Brandon received a B.A. in Classics and minor in German language and literature from Princeton University in 2013. He taught high school Latin for two years and is currently halfway through a PhD in Classics at Stanford University. His dissertation examines Latin sociolinguistics of the 2nd century BCE. His interests include grammatical and rhetorical education, early Christianity, ancient book culture, and Latin paleography.
Arkadi was born and raised in Leningrad, USSR. He was among the founders and faculty of the first independent School of Religion and Philosophy there. He has a Ph.D. in Early History of Christian Doctrine from Princeton Theological Seminary. Publications include: a monograph on Clement of Alexandria (American and Russian editions); an annotated translation of a treatise by Maximus Confessor (two Russian editions). Since 2004, he has been a regular participant of the Classical Philosophy Reading Group at Princeton.
Maria Luisa holds an A.B. and PhD in Classics and Rhetoric from the University of Calabria, where she wrote a dissertation on Ovid and the rhetoric aspects of his poetry. She was fellow at the Thesaurus Linguae Latinae in Munich for two years, and is now the translator of Christopher Krebs’ A Most Dangerous Book. Maria Luisa has many years of experience in teaching Latin and Greek, both with the traditional and spoken approach. After moving to the US, she specialized in teaching Italian as second language, with a degree from Università per Stranieri di Siena. She is currently completing her qualification as ACTFL OPI proficiency tester.
Outreach Manager for Classical Tours; Instructor, Telepaideia
Outreach Manager for Classical Tours; Instructor, Telepaideia
David Hewett manages outreach for Paideia's Classical Tours in Europe and the US, and also teaches for Telepaideia. He has an M.A. in Classics from the University of Virginia and is writing a dissertation on Seneca's Epistulae Morales for the same institution. He has been a Regular Member of the American School for Classical Studies at Athens, a student at the Intercollegiate Center for Classical Studies in Rome, and holds a B.A. in Classical Studies from Dickinson College. In addition to this formal education, he studied with Reginald Foster in Rome for two summers, has attended numerous Conventicula, and has lived and traveled extensively in Germany, Turkey, and Egypt. He currently lives in Washington, D.C.
Ilias Kolokouris is a Ph.D. student in Classics at the University of Athens and New College, Oxford. He holds a ptychion in Ancient Greek and Latin Literature, and a Master's Degree in teaching Modern Greek as a foreign language. His thesis was on the tragic elements found in Aristophanes’ Acharnians. Ilias has taught for the University of Missouri Creative Writing Seminars on Serifos, for the Modern Greek Language Centre of the University of Athens and for Paideia’s Living Greek in Greece program. His current research focuses on the reception of ancient Greek literature within modern greek Aestheticism prose and British Decadence in Oxford.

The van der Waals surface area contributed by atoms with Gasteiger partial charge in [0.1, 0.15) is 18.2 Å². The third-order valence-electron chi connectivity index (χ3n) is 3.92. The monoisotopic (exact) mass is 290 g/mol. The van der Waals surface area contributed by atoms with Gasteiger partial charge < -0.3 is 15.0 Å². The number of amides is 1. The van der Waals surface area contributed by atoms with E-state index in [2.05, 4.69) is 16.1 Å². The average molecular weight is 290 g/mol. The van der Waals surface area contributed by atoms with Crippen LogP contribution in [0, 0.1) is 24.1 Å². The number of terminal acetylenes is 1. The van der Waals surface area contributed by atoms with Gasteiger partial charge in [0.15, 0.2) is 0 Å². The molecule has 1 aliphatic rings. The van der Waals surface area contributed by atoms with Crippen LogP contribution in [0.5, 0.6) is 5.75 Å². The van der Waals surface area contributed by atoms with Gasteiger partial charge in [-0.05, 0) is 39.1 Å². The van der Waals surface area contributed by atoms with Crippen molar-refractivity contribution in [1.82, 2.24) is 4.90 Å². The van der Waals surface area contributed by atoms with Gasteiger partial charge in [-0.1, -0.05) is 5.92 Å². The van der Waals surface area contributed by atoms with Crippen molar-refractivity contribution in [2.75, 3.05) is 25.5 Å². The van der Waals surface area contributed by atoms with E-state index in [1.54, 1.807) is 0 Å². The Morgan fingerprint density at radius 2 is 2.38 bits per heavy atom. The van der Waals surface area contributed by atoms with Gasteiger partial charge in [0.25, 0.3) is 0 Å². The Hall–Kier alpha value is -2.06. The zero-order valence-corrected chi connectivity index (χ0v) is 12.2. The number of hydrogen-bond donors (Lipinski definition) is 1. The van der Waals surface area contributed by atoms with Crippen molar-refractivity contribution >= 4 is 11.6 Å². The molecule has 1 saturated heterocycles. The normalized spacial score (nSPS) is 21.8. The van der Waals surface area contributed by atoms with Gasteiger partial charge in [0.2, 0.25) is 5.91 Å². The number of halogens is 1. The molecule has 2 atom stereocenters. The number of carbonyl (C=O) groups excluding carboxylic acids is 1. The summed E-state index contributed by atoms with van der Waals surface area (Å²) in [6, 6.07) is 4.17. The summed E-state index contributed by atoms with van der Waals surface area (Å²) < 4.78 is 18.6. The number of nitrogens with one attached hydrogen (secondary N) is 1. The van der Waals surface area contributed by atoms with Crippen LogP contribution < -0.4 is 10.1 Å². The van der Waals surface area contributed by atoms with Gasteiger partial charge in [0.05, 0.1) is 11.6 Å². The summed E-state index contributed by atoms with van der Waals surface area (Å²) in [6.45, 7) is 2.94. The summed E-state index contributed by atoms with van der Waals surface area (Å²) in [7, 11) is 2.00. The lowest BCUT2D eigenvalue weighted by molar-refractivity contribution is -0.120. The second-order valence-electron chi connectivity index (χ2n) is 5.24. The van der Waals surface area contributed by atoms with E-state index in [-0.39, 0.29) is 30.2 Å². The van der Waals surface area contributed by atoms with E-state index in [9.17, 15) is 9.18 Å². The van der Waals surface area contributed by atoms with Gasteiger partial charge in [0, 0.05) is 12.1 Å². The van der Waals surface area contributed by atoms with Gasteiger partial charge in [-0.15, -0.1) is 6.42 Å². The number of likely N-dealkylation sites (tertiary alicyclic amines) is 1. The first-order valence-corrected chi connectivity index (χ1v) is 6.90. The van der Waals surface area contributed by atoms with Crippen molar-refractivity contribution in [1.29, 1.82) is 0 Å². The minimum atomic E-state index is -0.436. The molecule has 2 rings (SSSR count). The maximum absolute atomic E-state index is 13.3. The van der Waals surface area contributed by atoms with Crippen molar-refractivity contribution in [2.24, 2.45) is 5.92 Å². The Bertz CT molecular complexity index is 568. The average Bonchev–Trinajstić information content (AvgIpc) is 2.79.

Marcello Lippiello was born and raised in the Bronx, New York, where he received his B.A. in Classical Languages and Theology from Fordham University. He has long had an interest in conversational Latin, earning a Graduate Certificate in Latin Studies from the University of Kentucky's Institutum Studiis Latinis Provehendis in 2005, along with master's degrees in classical languages and classical studies from UK and from Duke University. He is also a proud alumnus of LGiG 2013 and 2014 (where he played Tiresias in theBacchae), and has participated in two conversational Greek workshops through the Polis Institute, including the inaugural Synodos Hellenike at the University of Kentucky in 2017. He has taught undergraduate college courses in all levels of Latin and Greek at several institutions, including Christendom College in Virginia and the Pontifical College Josephinum in Ohio. He lives with his family in Danbury, Connecticut.
Laura is a Latin teacher with fourteen years of experience teaching in diverse environments and at different levels, from Introductory Latin through AP. Her teaching experience has included face-to-face courses that meet on various schedules, blended courses, and courses delivered entirely online. In 2013, she was honored to be named Teacher of the Year in Pequannock Township High School. She is currently certified to teach in these states: New Jersey, Virginia, Wisconsin, Texas, Georgia, Kentucky, Minnesota, Washington, and Alabama.